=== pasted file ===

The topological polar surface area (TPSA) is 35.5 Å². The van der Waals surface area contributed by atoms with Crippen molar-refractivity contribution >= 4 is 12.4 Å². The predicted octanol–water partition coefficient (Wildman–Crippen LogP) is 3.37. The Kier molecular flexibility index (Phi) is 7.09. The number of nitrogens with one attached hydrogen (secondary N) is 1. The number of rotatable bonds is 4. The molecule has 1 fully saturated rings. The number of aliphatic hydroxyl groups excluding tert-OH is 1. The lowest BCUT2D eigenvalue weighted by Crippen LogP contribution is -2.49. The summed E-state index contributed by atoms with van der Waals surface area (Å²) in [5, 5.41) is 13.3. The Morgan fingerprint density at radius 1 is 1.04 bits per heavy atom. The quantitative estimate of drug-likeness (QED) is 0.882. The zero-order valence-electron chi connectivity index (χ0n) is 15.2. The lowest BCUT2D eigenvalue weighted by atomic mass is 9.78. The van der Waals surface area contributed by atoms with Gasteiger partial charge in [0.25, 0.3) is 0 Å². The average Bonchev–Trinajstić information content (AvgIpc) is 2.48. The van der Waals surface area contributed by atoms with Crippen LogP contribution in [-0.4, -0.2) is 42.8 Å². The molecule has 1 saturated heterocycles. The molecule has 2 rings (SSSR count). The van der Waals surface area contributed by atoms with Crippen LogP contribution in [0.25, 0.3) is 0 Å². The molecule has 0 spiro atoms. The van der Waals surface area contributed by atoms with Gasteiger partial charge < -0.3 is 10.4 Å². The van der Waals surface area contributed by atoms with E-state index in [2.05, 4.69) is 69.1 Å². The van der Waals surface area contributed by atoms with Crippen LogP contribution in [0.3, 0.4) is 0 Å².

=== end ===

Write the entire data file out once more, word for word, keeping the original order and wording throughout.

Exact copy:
The topological polar surface area (TPSA) is 35.5 Å². The van der Waals surface area contributed by atoms with Crippen molar-refractivity contribution >= 4 is 12.4 Å². The predicted octanol–water partition coefficient (Wildman–Crippen LogP) is 3.37. The Kier molecular flexibility index (Phi) is 7.09. The number of nitrogens with one attached hydrogen (secondary N) is 1. The number of rotatable bonds is 4. The molecule has 1 fully saturated rings. The number of aliphatic hydroxyl groups excluding tert-OH is 1. The lowest BCUT2D eigenvalue weighted by Crippen LogP contribution is -2.49. The summed E-state index contributed by atoms with van der Waals surface area (Å²) in [5, 5.41) is 13.3. The Morgan fingerprint density at radius 1 is 1.04 bits per heavy atom. The quantitative estimate of drug-likeness (QED) is 0.882. The zero-order valence-electron chi connectivity index (χ0n) is 15.2. The lowest BCUT2D eigenvalue weighted by atomic mass is 9.78. The van der Waals surface area contributed by atoms with Gasteiger partial charge in [0.25, 0.3) is 0 Å². The average Bonchev–Trinajstić information content (AvgIpc) is 2.48. The van der Waals surface area contributed by atoms with Crippen LogP contribution in [-0.4, -0.2) is 42.8 Å². The molecule has 1 saturated heterocycles. The molecule has 2 rings (SSSR count). The van der Waals surface area contributed by atoms with Crippen LogP contribution in [0.25, 0.3) is 0 Å². The molecule has 0 spiro atoms. The van der Waals surface area contributed by atoms with Gasteiger partial charge < -0.3 is 10.4 Å². The van der Waals surface area contributed by atoms with E-state index in [2.05, 4.69) is 69.1 Å². The van der Waals surface area contributed by atoms with Crippen LogP contribution in [0.3, 0.4) is 0 Å².